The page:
Always having recovery in mind
Being labelled by society and even by those in the caring services may be unintentional, it may come from fear or ignorance, but it will always be damaging, and should be tackled. But what is the best way forward? This was the question raised at the ESN’s workshop 'Implementing local personalised social services: recovery from a professional and user perspective'. Taking place as part of the official programme of the European Conference against Stigma in Lisbon on 8-9 November, the workshop was organised by ESN’s Mental Health Working Group.
"ESN is determined to help improve the life of those most vulnerable, and as such, mental health has been a cross cutting issue in the policy work carried out by us," said John Halloran, Chief Executive of ESN, opening the workshop. ESN previously organized a seminar in 2009 on ‘Building Partnerships in Mental Health for Economic and Social Integration’ in Madrid.
Marianne Cohen, Director of the Recovery Unit of the Department of Social Services of the Municipality of Aarhus (Denmark), presented the professional perspective on the concept of recovery as an expression of a personalized approach to help people with mental health problems. This process has been implemented for over two years and an evaluation has shown that satisfaction among users has increased. In order to guarantee that the process is a success, partnerships at local level between different departments are crucial. In the case of Aarhus municipality, the department of social services and the department of mental health have developed a common organization providing a single point of contact. “When a user needs help, they only have one door in", Marianne explains.
But how is recovery understood? In literature, recovery can be understood either as full or social recovery. In full recovery, patients no longer need any kind of medication or treatment, whilst social recovery means independence in residential and economic matters, but with some support. Studies dating back 20 or 30 years show that around 25 % of those with mental health problems recover completely over a period of many years and up to 50% recover socially. Marianne referred to recovery as 1) a lived experience, 2) a phenomenon and 3) a professional approach. It is a phenomenon because everyone has the chance to recover, it is a lived experience by the user and it can be understood from a professional approach.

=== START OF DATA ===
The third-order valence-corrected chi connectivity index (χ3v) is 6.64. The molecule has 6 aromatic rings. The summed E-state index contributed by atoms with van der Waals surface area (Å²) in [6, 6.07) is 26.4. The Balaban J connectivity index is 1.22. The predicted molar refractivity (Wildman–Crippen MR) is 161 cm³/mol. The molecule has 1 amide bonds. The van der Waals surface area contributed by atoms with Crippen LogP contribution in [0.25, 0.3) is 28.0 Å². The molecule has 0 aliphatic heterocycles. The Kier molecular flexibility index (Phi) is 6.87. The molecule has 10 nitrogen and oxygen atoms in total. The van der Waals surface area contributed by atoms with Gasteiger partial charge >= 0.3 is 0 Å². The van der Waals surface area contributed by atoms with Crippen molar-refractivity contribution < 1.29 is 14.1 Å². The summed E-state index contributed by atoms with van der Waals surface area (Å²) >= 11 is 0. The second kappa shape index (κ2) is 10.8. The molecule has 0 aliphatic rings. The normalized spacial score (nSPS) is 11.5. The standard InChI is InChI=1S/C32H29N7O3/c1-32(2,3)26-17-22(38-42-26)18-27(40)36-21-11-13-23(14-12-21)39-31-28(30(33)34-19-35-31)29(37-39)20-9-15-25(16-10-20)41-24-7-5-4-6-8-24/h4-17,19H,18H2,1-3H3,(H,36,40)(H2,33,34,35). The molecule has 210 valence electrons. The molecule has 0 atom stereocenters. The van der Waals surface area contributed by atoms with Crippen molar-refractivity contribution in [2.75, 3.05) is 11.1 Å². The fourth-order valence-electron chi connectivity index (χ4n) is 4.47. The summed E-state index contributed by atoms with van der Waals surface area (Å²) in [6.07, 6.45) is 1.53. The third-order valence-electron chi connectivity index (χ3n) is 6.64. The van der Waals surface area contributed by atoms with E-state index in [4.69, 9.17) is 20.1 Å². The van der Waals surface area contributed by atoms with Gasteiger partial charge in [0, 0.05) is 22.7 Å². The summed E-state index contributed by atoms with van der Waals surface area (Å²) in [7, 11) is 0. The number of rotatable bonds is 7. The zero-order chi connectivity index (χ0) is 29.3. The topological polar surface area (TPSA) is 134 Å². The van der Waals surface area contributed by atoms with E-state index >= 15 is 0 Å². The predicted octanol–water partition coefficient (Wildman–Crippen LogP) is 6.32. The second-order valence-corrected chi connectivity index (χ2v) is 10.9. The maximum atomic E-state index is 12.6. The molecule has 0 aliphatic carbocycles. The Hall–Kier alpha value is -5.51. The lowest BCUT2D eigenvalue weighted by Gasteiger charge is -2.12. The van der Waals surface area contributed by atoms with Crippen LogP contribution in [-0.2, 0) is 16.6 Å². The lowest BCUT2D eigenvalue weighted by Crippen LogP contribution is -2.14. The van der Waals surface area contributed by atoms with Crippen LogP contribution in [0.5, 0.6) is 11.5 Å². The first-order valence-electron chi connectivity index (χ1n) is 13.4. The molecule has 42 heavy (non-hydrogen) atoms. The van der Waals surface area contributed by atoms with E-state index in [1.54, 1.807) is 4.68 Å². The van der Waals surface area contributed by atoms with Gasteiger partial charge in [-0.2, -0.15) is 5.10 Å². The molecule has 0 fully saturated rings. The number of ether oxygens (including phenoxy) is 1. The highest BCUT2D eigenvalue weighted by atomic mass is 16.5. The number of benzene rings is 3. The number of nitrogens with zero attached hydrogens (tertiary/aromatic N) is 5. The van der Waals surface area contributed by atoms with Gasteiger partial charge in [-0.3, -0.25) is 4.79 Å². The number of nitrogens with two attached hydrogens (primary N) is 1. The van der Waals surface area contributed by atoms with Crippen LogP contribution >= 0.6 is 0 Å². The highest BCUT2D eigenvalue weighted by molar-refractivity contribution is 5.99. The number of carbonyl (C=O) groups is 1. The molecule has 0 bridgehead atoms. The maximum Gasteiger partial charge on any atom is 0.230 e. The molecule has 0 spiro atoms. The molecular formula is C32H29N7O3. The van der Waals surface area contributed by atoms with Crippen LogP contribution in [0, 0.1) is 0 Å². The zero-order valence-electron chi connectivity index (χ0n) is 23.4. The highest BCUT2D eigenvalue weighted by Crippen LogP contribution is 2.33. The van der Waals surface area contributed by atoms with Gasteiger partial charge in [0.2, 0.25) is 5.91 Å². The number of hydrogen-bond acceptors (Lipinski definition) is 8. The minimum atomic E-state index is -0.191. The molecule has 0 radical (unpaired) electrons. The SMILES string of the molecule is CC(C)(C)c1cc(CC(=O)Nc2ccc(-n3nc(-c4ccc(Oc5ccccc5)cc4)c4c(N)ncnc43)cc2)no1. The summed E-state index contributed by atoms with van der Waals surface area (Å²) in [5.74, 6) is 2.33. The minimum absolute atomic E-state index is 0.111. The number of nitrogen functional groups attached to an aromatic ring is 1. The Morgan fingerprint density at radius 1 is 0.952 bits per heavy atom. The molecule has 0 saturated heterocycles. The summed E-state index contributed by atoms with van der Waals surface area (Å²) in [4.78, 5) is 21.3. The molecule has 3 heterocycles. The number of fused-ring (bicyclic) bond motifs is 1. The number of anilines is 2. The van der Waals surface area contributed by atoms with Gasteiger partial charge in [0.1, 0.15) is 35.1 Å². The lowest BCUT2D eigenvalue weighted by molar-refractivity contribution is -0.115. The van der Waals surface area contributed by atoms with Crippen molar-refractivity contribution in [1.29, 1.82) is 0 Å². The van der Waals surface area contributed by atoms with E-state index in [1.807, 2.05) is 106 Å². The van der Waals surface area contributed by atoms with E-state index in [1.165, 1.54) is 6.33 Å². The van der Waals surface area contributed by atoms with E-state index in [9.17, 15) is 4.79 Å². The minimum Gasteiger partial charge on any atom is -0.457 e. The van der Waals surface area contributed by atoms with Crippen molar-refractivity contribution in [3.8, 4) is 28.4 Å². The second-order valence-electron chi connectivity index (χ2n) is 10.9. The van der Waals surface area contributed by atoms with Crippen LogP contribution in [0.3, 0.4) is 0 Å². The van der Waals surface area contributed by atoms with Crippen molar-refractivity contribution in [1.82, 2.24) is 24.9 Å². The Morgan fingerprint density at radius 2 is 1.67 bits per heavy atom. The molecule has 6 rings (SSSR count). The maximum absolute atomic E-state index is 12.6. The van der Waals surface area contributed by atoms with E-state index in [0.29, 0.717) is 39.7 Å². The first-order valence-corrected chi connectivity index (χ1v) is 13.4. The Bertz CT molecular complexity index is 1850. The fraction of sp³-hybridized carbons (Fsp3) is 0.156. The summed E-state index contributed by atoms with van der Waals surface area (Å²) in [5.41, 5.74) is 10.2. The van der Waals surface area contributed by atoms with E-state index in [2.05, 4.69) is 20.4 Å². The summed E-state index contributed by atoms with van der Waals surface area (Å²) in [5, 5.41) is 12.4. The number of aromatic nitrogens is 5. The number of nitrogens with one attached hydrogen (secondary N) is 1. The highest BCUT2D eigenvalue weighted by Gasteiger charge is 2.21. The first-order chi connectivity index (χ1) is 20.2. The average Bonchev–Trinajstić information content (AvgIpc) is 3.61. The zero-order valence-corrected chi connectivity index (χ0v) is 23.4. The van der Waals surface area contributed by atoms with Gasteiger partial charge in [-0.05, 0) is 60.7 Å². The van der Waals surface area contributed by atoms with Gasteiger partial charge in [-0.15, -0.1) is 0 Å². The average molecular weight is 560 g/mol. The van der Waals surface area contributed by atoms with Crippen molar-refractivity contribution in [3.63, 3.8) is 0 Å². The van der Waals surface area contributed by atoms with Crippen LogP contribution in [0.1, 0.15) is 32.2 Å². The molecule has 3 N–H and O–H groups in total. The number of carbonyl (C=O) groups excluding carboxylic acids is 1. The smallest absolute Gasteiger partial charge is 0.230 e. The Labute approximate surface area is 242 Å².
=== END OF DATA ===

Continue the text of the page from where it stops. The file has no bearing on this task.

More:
Positive stories send a message of hope for users, as shown by Lise Jul Pedersen, Member of the Steering Committee of the Recovery Unit of the Department of Social Services of Aarhus, and a user who has recovered. Lise (pictured on the right) raised a challenging question whether the label 'very ill' in people with a mental health issue was due to their mental illness or the fact that they had lost hope and had been kicked out of society?
Having listened to the presenters, participants shared their reactions. Mary Nettle, European Network of (ex) Users and Survivors of Psychiatry, recalled that “people with mental health problems have relationships (like anyone else) and the way they are treated by social services is disgraceful; for instance, the problems faced by those mothers with mental health issues who want to have a child and are dissuaded by social services”.
Nace Kovac, Mental Health Europe, added that this is “a violation of a human right by health and social services’ professionals”. He insisted on the need to educate the community as the only way forward. Picking up on this, John Bowis, a former MEP and member of ESN’s high-level advisory group on developing community care, said that “professionals’ training is crucial, as is the need to involve people with mental health problems, rather than just working in their interests”. Marta Nieto, FISLEM, insisted: “The users’ participation in delivering, planning and evaluating our care systems is crucial to guarantee successful recovery.”
ESN Working Group on Mental Health and Well-being will hold two more meetings in 2011, will work with the European Commission in the preparation of the Berlin Conference on the promotion of mental health in the workplace and will produce a report that will issue policy recommendations at EU level.